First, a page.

Many borrowers concern themselves with the interest rate on a loan. They consider it the more important factor without looking at the big picture. The good news is FHA interest rates tend to be lower than conventional interest rates. But what does it mean for you? Let’s look at the details.
The Total Monthly Payment
If you focus on interest rates alone, you’ll not get the full grasp of your payment. FHA loans consist of the following:
- Mortgage insurance
The key component above is mortgage insurance. Every FHA borrower pays mortgage insurance. It doesn’t matter how much you owe. You can’t cancel mortgage insurance on an FHA loan. You’ll pay 0.85% of your average annual balance.
Conventional loans may look the same at first glance. You’ll pay:
- Private Mortgage Insurance (in some cases)
Conventional loan requires Private Mortgage Insurance only for borrowers with less than 20% down. If you put less than 20% down, you can cancel PMI. Once your loan balance is less than 80% of the home’s value, the lender cancels the insurance. This is often the cheaper option for borrowers keeping the home for the long-term.
Comparing FHA Interest Rates to Conventional
Interest rates are variable, no matter which program you use. FHA interest rates do tend to be slightly lower than conventional rates. This is due to the guarantee the FHA provides lenders. Because the lender knows they will get back a portion of the money if you default, they can lower the interest rate. There is no one guaranteeing a conventional loan, though. If you default on that loan, the bank loses.
Does this mean conventional rates are always higher than FHA rates? Not really, it depends on the situation. Interest rates vary based on many factors including:
- Credit score
- Debt ratio
- Credit history
- Loan-to-value ratio
Basically, the lender looks at the big picture. How risky are you? Did you ever default on a housing payment before? How much money did you put down on the home? These factors help a lender determine the interest rate.Our lenders can answer your questions about FHA loans here.
Interest Rates Vary by Lender
Just like any other loan program, you can go from Lender A to Lender B with the same file and get 2 different interest rate quotes. Each lender has a different threshold for risk. They know what they can handle with their current portfolio. If you present too high of a risk, they will either decline your application or charge a higher interest rate.
Remember, interest rates are how lenders make money. Today, they are very restricted on what they can charge borrowers upfront. They used to be able to charge more points, which helped them make a profit. With the tighter restrictions, they have to make a profit somewhere. That somewhere usually ends up to be the interest rate.
What Can You Afford?
It really comes down to what you can afford. If you don’t have more than 3.5% to put down on the home, FHA is a good choice. If you have at least 5%, you may want to look at the conventional loan. There are some differences though. Just because you put 5% down doesn’t automatically qualify you for the conventional loan. You must show you have:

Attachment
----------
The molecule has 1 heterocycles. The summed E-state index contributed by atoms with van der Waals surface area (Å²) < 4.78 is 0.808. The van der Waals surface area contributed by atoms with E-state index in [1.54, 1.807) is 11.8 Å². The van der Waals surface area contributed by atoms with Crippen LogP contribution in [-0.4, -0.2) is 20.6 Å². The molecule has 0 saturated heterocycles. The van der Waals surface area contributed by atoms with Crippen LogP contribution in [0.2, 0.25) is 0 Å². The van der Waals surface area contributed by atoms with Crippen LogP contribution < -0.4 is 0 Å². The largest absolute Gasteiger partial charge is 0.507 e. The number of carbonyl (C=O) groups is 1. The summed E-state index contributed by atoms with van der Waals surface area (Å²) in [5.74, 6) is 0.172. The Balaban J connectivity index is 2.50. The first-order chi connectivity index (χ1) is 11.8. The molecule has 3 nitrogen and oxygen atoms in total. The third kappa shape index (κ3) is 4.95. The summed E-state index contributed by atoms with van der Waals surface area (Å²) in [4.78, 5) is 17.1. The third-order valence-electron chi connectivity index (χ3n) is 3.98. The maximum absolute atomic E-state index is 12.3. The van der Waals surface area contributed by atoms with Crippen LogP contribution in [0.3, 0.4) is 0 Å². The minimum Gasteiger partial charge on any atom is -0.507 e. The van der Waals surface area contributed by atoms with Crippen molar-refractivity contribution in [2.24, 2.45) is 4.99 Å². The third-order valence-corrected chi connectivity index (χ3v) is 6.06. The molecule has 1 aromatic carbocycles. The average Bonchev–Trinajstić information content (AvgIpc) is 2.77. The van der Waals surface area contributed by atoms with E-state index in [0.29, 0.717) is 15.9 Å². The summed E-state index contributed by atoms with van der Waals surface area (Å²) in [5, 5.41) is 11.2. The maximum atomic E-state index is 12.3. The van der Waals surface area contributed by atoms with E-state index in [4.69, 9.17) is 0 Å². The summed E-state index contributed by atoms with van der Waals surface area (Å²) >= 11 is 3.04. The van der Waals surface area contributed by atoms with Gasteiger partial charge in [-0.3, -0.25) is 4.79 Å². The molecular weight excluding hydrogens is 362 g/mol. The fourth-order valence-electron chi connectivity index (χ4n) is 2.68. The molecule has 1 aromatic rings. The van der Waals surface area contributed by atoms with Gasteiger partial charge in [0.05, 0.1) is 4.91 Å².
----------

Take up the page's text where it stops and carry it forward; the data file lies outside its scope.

- A credit score over 680
- A clean credit history
- No more than a 95% LTV
- A housing ratio no higher than 28%
- A total debt ratio no higher than 36%
Keep in mind, you’ll pay PMI on the conventional loan. This too is based on your credit score and LTV. You can expect to pay between 1 and 2% of your loan amount per year. On a $200,000 loan, this could amount to as much as $167 – $333 per month. This is in addition to your regular mortgage payment.
Of course, you’ll pay mortgage insurance on an FHA loan too. The insurance is usually less, though. On a $200,000 loan, you’d pay $142.
Each insurance premium decreases as you pay your balance down. One time per year, the lender calculates your average outstanding principal balance. They use this figure to determine the amount of your insurance for the next year. They then divide that amount up into 12 equal payments. This is how you pay your PMI or FHA MI.
Comparing both payments side-by-side can help you determine which is right. But, you should also think of your long-term plans. If you can afford at least 5% down and you know you will stay in the home for the long-term, a conventional loan might be better. The conventional loan’s PMI cancels eventually. FHA insurance doesn’t cancel. The only way out of it is to refinance into a conventional loan.
The bottom line is that FHA interest rates may or may not be higher than conventional rates. It depends on your situation. What you present to the lender and which lender you use matters. If you take the first lender that offers you a loan, you may pay a higher than necessary rate. Instead, shop around. See what loan options you have. Consider your plans and where you see yourself in 10 to 20 years. If this is a short-term purchase, an FHA loan can help you save money upfront. You might even score a lower interest rate. If it’s a long-term investment, though, you may want to consider your other options.
Either way, you get a solid mortgage with the chance to buy a home you want. Make sure you do your research before deciding what to do!